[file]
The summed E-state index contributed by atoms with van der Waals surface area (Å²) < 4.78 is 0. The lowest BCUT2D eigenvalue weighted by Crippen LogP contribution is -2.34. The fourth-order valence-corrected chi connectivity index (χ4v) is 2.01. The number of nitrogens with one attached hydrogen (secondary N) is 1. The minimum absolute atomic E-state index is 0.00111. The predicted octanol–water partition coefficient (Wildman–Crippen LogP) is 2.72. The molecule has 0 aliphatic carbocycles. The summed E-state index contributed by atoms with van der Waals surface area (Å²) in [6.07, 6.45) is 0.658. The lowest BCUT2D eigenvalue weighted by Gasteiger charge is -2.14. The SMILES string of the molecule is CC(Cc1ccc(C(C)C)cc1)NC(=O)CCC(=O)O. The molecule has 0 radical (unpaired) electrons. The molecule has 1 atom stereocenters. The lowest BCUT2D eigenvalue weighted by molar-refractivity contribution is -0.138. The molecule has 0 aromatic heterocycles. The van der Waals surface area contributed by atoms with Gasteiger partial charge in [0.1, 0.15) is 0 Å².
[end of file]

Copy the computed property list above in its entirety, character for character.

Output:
The summed E-state index contributed by atoms with van der Waals surface area (Å²) < 4.78 is 0. The lowest BCUT2D eigenvalue weighted by Crippen LogP contribution is -2.34. The fourth-order valence-corrected chi connectivity index (χ4v) is 2.01. The number of nitrogens with one attached hydrogen (secondary N) is 1. The minimum absolute atomic E-state index is 0.00111. The predicted octanol–water partition coefficient (Wildman–Crippen LogP) is 2.72. The molecule has 0 aliphatic carbocycles. The summed E-state index contributed by atoms with van der Waals surface area (Å²) in [6.07, 6.45) is 0.658. The lowest BCUT2D eigenvalue weighted by Gasteiger charge is -2.14. The SMILES string of the molecule is CC(Cc1ccc(C(C)C)cc1)NC(=O)CCC(=O)O. The molecule has 0 radical (unpaired) electrons. The molecule has 1 atom stereocenters. The lowest BCUT2D eigenvalue weighted by molar-refractivity contribution is -0.138. The molecule has 0 aromatic heterocycles. The van der Waals surface area contributed by atoms with Gasteiger partial charge in [0.1, 0.15) is 0 Å².